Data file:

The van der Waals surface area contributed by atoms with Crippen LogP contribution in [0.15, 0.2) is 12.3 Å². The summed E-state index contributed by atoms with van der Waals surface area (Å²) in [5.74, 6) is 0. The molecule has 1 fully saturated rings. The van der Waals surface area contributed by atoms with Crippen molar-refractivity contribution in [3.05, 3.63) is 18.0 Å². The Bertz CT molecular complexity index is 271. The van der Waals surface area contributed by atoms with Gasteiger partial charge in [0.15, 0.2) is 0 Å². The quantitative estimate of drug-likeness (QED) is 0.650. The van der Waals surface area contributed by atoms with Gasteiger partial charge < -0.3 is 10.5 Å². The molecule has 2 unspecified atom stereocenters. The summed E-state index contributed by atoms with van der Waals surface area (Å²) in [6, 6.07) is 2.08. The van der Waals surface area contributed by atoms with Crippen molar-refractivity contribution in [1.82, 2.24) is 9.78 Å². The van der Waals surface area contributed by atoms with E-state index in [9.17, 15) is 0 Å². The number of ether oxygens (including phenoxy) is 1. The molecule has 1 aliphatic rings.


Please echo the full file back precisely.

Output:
The van der Waals surface area contributed by atoms with Crippen LogP contribution in [0.15, 0.2) is 12.3 Å². The summed E-state index contributed by atoms with van der Waals surface area (Å²) in [5.74, 6) is 0. The molecule has 1 fully saturated rings. The van der Waals surface area contributed by atoms with Crippen molar-refractivity contribution in [3.05, 3.63) is 18.0 Å². The Bertz CT molecular complexity index is 271. The van der Waals surface area contributed by atoms with Gasteiger partial charge in [0.15, 0.2) is 0 Å². The quantitative estimate of drug-likeness (QED) is 0.650. The van der Waals surface area contributed by atoms with Gasteiger partial charge < -0.3 is 10.5 Å². The molecule has 2 unspecified atom stereocenters. The summed E-state index contributed by atoms with van der Waals surface area (Å²) in [6, 6.07) is 2.08. The van der Waals surface area contributed by atoms with Crippen molar-refractivity contribution in [1.82, 2.24) is 9.78 Å². The van der Waals surface area contributed by atoms with E-state index in [9.17, 15) is 0 Å². The number of ether oxygens (including phenoxy) is 1. The molecule has 1 aliphatic rings.